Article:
I just heard your last month’s Licona debate this morning on Youtube, I’ll listen to the Q&A after lunch today. Good debate, I liked it.

  15. tompicard
    tompicard  March 2, 2018

    you know, i dont think there is anything that Jesus said that implies

    > . . . asking whether Jesus has crossed that enormous and
    > unbridgeable chasm between the human and the divine.
    > In this way of thinking, the human is one kind of thing,
    > the divine is another kind of thing, and being one or
    > the other is a HUGE and INSURMOUNTABLE difference.
    > God is separated from humanity by an enormous gulf.

    what did Jesus say that implies any of the above? ? ?

    I am pretty sure he described the proper relationship between humans and God exactly opposite that.

    ( i am not much interested in whether Paul or John said silly stuff like that)

    • Bart
      Bart  March 4, 2018

      He didn’t feel a need to address the issue one way or the other, since on this particular point there was no debate in his time and place.

  16. HistoricalChristianity  March 2, 2018

    The confusion results from the almost universal presumption that the NT authors (and Christianity itself) grew from a Jewish base. I think it grew from a Greek philosophical base. Thus, Dr. Ehrman’s idea not only makes sense, it’s obvious. The Greek mystery religions had already been thinking about a universal sacrifice, and whether such a sacrifice had to be a god. In Greek (polytheistic) thought, what does it take to be a god? Their answer was radically different from the answer of Judaism, since they had hundreds (thousands?) of gods. What’s one more? Who’s counting?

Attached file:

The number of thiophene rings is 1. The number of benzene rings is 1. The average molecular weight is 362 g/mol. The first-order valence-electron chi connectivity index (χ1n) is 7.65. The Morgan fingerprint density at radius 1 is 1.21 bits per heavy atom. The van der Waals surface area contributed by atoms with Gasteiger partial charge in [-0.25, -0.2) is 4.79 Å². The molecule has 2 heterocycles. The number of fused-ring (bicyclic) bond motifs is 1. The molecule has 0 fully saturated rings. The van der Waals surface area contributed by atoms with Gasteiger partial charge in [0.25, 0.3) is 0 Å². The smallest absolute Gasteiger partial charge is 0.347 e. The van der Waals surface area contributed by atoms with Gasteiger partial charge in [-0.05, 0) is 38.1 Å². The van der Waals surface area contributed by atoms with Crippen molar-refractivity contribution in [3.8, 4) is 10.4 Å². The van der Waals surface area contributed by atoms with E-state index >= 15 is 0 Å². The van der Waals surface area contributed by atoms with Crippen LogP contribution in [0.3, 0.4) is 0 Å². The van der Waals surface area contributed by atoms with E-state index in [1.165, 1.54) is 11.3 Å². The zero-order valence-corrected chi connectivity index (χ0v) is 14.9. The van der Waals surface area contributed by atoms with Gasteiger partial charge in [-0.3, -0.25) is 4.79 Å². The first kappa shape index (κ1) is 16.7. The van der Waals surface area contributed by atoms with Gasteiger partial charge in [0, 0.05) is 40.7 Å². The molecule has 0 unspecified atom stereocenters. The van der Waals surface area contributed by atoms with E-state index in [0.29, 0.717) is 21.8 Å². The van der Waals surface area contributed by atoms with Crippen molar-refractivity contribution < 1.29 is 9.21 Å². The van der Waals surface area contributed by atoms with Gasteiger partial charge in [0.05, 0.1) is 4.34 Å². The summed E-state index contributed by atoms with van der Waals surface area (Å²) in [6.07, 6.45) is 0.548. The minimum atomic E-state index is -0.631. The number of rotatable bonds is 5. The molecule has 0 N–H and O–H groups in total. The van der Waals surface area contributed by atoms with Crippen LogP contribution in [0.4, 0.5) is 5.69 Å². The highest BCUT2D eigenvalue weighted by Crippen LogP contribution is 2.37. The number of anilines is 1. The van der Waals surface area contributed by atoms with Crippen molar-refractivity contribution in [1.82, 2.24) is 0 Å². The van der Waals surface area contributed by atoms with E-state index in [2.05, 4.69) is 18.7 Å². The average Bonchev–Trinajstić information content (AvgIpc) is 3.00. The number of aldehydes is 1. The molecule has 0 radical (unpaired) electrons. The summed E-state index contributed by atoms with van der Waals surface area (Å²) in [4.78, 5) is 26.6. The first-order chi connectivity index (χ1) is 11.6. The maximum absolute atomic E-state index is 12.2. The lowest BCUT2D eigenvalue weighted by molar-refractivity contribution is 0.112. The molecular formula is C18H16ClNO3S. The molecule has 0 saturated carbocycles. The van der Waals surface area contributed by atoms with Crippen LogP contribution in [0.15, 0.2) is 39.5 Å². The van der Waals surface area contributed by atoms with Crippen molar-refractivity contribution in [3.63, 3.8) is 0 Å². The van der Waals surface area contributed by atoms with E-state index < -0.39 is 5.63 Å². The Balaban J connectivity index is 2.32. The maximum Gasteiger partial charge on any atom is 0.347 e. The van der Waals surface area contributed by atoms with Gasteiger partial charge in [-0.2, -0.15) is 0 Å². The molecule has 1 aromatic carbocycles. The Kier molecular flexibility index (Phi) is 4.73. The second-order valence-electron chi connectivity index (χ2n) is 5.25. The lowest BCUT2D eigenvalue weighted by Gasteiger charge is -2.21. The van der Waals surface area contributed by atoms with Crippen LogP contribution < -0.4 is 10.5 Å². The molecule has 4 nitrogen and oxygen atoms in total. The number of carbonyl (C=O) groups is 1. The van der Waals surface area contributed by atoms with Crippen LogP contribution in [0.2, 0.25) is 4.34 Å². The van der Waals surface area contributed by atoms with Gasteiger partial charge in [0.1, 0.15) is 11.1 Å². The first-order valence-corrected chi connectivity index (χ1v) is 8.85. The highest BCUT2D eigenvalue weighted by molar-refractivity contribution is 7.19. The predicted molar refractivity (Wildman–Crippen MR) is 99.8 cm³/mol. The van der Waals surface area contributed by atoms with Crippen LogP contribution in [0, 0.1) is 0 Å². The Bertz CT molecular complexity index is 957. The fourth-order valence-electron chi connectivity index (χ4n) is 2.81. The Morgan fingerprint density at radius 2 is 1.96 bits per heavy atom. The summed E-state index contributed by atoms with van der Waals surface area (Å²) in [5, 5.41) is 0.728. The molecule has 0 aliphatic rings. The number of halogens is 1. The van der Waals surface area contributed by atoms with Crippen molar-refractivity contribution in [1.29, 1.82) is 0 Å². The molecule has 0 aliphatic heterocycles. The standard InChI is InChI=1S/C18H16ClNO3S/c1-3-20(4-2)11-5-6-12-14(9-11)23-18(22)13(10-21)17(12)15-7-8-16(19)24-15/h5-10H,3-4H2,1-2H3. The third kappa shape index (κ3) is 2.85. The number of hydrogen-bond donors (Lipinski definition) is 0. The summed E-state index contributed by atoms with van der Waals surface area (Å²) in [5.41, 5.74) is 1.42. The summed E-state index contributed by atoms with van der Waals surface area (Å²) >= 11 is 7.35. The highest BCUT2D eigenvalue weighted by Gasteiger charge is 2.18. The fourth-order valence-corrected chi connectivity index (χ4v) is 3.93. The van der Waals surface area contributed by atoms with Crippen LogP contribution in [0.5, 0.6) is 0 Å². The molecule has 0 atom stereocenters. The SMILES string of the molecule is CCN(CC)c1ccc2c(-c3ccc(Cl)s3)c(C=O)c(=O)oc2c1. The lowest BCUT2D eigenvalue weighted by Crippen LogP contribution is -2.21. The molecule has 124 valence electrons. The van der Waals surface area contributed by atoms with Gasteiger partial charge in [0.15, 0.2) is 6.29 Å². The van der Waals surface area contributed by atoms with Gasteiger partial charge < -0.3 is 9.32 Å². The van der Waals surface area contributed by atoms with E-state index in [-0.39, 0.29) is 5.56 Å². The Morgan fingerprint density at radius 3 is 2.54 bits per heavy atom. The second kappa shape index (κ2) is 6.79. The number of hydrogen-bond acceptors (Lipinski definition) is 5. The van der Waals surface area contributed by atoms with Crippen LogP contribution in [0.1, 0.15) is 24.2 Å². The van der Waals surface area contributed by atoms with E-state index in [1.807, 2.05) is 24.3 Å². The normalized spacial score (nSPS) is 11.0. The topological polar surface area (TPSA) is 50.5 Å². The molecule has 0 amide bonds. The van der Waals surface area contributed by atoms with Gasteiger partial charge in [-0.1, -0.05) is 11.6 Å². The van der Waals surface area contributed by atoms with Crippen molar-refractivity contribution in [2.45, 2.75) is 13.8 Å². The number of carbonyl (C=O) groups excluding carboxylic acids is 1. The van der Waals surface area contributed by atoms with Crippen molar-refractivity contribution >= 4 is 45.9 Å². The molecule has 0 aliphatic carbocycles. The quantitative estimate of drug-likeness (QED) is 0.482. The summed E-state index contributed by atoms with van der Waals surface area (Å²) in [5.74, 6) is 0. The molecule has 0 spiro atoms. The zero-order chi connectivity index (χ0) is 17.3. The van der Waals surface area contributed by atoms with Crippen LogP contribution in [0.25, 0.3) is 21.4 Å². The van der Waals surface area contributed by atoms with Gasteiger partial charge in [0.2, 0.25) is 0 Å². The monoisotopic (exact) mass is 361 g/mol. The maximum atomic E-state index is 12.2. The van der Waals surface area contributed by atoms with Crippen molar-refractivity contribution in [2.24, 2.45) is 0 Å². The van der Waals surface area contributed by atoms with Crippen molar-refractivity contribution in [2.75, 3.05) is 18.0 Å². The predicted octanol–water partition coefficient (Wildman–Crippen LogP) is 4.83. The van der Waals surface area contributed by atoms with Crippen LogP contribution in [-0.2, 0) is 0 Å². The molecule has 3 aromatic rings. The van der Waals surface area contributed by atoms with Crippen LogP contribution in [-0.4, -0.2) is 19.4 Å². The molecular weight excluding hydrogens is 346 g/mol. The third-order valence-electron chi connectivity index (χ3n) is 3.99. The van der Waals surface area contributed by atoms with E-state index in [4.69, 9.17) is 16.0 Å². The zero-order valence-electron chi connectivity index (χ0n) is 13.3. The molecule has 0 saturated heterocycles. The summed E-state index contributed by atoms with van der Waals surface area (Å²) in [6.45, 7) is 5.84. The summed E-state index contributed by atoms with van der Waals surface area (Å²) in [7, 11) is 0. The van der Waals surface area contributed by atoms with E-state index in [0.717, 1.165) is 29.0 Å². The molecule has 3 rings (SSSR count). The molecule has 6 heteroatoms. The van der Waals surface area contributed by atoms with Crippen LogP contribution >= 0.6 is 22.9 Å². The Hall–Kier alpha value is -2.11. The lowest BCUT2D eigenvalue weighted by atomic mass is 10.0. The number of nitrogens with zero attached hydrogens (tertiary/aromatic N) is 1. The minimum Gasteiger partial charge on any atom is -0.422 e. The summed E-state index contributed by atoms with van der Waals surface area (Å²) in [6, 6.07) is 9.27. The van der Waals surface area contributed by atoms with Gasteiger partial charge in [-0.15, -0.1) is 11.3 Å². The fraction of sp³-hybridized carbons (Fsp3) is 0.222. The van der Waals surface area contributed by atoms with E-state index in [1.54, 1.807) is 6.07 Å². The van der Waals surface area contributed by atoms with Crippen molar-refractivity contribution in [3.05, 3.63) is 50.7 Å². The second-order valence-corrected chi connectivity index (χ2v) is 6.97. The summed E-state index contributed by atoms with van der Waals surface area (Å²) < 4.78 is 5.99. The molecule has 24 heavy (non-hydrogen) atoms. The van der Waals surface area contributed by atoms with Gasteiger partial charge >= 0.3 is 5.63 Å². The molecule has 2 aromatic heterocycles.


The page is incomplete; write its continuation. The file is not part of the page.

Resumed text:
By the first century, Judaism was firmly monotheistic. But they still believed in angels. Everyone else recognized these angels as gods. Giving them a different name didn’t change anything. For that reason, some thought Judaism was still polytheistic.

    1
    1
  17. AlbertHodges  March 3, 2018

    All of that is interesting and has some support. However, it is a fallacy to say that earliest Christians believed so-and-so, or to qualify that by saying some of them, and to believe or infer that because one gospel was produced before the others it is more correct. THAT is what is false.

    For example, Mark and some of the Pauline letters certainly came before the finalized version of Matthew, and the gospels of Luke and John from a PRODUCTION point of view. However, Matthew and John are the only gospels that the earliest Christians attributed to actual people who knew and learned directly from Jesus. Mark was believed to have never met Christ, but to have translated Peter’s memory. Luke was a doctor that talked to disciples and those that he believed had first-hand knowledge. But Matthew and John were believed to have been first-hand accounts which would be more accurate in any other evidential setting even if written later.